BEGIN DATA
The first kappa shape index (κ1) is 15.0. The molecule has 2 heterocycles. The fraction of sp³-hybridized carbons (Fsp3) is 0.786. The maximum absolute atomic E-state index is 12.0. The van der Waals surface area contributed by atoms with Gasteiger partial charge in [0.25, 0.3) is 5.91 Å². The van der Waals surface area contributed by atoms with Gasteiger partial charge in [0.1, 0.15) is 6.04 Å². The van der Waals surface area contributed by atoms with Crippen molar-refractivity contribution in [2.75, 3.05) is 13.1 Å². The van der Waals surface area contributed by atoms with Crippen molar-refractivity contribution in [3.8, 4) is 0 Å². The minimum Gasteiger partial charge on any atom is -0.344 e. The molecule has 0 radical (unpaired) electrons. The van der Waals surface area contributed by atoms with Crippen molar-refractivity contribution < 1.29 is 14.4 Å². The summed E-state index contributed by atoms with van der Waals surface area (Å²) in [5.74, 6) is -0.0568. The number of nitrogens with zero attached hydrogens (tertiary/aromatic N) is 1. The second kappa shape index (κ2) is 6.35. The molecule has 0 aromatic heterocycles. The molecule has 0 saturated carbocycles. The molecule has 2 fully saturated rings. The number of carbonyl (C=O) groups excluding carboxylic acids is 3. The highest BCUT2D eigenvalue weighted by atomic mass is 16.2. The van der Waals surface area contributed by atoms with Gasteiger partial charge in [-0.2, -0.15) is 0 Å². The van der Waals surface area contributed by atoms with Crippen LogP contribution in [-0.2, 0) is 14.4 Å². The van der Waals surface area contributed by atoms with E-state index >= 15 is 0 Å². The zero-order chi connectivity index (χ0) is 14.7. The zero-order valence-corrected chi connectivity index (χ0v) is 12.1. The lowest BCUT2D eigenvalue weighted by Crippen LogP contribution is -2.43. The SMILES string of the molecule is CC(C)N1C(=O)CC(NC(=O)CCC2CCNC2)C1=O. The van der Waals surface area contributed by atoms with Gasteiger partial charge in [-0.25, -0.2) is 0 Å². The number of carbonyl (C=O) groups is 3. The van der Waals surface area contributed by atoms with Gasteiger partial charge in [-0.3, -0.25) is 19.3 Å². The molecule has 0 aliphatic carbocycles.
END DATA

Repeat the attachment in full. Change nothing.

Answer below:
The first kappa shape index (κ1) is 15.0. The molecule has 2 heterocycles. The fraction of sp³-hybridized carbons (Fsp3) is 0.786. The maximum absolute atomic E-state index is 12.0. The van der Waals surface area contributed by atoms with Gasteiger partial charge in [0.25, 0.3) is 5.91 Å². The van der Waals surface area contributed by atoms with Gasteiger partial charge in [0.1, 0.15) is 6.04 Å². The van der Waals surface area contributed by atoms with Crippen molar-refractivity contribution in [2.75, 3.05) is 13.1 Å². The van der Waals surface area contributed by atoms with Crippen molar-refractivity contribution in [3.8, 4) is 0 Å². The minimum Gasteiger partial charge on any atom is -0.344 e. The molecule has 0 radical (unpaired) electrons. The van der Waals surface area contributed by atoms with Crippen molar-refractivity contribution < 1.29 is 14.4 Å². The summed E-state index contributed by atoms with van der Waals surface area (Å²) in [5.74, 6) is -0.0568. The number of nitrogens with zero attached hydrogens (tertiary/aromatic N) is 1. The second kappa shape index (κ2) is 6.35. The molecule has 0 aromatic heterocycles. The molecule has 0 saturated carbocycles. The molecule has 2 fully saturated rings. The number of carbonyl (C=O) groups excluding carboxylic acids is 3. The highest BCUT2D eigenvalue weighted by atomic mass is 16.2. The van der Waals surface area contributed by atoms with Gasteiger partial charge in [-0.2, -0.15) is 0 Å². The van der Waals surface area contributed by atoms with Crippen LogP contribution in [-0.2, 0) is 14.4 Å². The van der Waals surface area contributed by atoms with E-state index >= 15 is 0 Å². The zero-order chi connectivity index (χ0) is 14.7. The zero-order valence-corrected chi connectivity index (χ0v) is 12.1. The lowest BCUT2D eigenvalue weighted by Crippen LogP contribution is -2.43. The SMILES string of the molecule is CC(C)N1C(=O)CC(NC(=O)CCC2CCNC2)C1=O. The van der Waals surface area contributed by atoms with Gasteiger partial charge in [-0.25, -0.2) is 0 Å². The number of carbonyl (C=O) groups is 3. The van der Waals surface area contributed by atoms with Gasteiger partial charge in [-0.3, -0.25) is 19.3 Å². The molecule has 0 aliphatic carbocycles.